15 July 2020
The UK’s Chancellor has commissioned a review of the taxation of chargeable gains in relation to individuals and smaller businesses, including capital gains tax (CGT). Whilst this review is not share plan focused, it could have significant implications for UK taxpayers in share plans, as we explain below.
In a letter released earlier this week (available here) the Chancellor, Rishi Sunak, has directed the Office of Tax Simplification (OTS) (which is an independent office of HM Treasury) to identify simplification opportunities in relation to the taxation of chargeable gains. In particular, the Chancellor has specifically directed the OTS to consider “any proposals…on the regime of allowances, exemptions, reliefs and the treatment of losses within CGT, and the interactions of how gains are taxed compared to other types of income”.
In response to the Chancellor’s direction, the OTS has now published both a survey and a call for evidence to seek views about CGT. The OTS is seeking views from individuals, businesses, professional advisers and representative bodies. The survey has already opened, with the OTS stating this will be open until the end of the summer. The call for evidence has two elements: the first seeks comments on CGT principles and closes on 10 August, and the second seeks comments on practical and technical points, closing on 12 October.
Why is this happening?
The Treasury has said that it is merely following “standard practice” to review taxes regularly. However, the reference by the Chancellor to specifically consider the taxation of chargeable gains compared to other types of income has led to speculation that there could be an alignment of the rates of CGT and income tax, a move likely to be supported by Labour generally and which would increase the Treasury’s tax revenues following this period of increased spending.
What are the current CGT rates?
CGT rates are much lower than UK income tax rates. Currently, CGT is charged at 10% for basic rate taxpayers, rising to 20% for higher and additional rate tax payers (although slightly higher rates apply to residential property). Individuals also currently benefit from an annual CGT exemption (£12,300 for the 2020/21 tax year).
By way of contrast, income tax rates in England and Wales are 20% (basic rate), 40% (higher rate) and 45% (additional rate) and those earning less than £125,000 per year also benefit from an annual income tax exemption (currently up to £12,500).
Whilst simplification is the stated aim of the Chancellor’s review, an alignment of the taxation of chargeable gains with the taxation of other types of income would also serve to increase tax revenues.
The pie chart above (which is prepared based on data from the Institute of Fiscal Studies survey from November 2016) illustrates the stark difference in the government’s revenue from income tax when compared to capital taxes, including CGT (30% compared to just 1%). Whilst employment taxes such as income tax would likely still remain the bigger source of government revenue should rates of income tax and CGT be equalised, it would nevertheless raise much needed funds for the government at a time when public spending has increased rapidly.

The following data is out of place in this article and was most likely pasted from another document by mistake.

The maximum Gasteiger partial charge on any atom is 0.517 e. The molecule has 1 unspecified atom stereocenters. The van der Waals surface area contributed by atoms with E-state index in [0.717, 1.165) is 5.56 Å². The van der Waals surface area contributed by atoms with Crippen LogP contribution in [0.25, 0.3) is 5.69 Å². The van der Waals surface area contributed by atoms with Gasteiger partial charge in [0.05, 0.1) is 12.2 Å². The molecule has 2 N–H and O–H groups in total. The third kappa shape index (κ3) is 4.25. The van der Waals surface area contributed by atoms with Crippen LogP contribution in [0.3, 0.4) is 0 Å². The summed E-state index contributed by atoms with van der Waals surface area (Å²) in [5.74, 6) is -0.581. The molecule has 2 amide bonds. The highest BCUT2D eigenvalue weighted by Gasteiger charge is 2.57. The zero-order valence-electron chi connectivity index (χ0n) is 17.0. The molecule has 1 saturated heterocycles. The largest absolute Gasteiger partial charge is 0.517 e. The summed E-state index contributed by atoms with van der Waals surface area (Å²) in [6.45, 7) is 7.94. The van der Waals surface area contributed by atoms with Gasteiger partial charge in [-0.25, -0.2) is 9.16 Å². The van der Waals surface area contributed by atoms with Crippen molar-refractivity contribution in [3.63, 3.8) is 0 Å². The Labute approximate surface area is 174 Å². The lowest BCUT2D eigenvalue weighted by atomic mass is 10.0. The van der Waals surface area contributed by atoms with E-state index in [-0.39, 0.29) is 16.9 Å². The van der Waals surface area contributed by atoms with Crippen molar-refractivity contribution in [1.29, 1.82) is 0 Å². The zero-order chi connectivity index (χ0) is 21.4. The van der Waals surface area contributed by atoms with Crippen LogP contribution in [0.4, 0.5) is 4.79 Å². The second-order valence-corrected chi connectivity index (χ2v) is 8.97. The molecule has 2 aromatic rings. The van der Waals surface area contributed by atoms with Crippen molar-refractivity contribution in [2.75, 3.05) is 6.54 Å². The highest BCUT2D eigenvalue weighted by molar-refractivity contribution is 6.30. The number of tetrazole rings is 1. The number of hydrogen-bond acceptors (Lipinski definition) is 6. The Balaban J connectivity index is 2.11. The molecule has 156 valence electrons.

The outcome of this review could have significant implications from a share plans perspective. For UK taxpayers participating in share plans, low rates of CGT can help encourage participants to hold onto their shares, knowing that any increase in value is taxed at lower CGT rates (or not taxed at all, if the gain falls within their annual exemption). Any reductions in the CGT annual exemption and/or equalising of rates of income tax and CGT would negatively impact the position of UK taxpayer participants.
Similarly, for those participating in UK tax-advantaged plans (such as Sharesave or the Company Share Option Plan), a gain arising on a tax-qualified exercise is currently subject to the lower CGT rates (subject to the annual exemption), rather than the higher income tax rates. Should the rates be equalised and/or the annual exemption be reduced or cut entirely, this would take away much of the advantage that such plans offer to employees (although the deferral of the tax point until sale may still be valuable to some).
By way of contrast, any increase in CGT rates would serve to make the UK tax-advantaged Share Incentive Plan (SIP) even more attractive to participants, given there are normally income tax savings and there is also no CGT payable on direct sales of shares from a SIP.
Whether Enterprise Management Incentive (EMI) options would still be able to qualify for business asset disposal relief (formerly entrepreneurs’ relief) remains to be seen but could make these options even more attractive. EMI can only normally be offered by small-medium companies but if options qualify for the relief gains are taxed at just 10%.
It is obviously still early in the consultation process and the outcomes of the OTS’s review will hopefully be shaped by the submissions they receive. Tapestry will be keeping a watchful eye for developments and will participate in the consultations. If you have views that you would like us to submit on your behalf, please let us know. The OTS has indicated they may be in a position to publish an interim update once the first of the consultation deadlines has passed, and we will of course update you when we hear more.
If you have any questions about this alert, or if you would like to discuss your remuneration structures, please do let us know.
Sarah Bruce and Emma Parker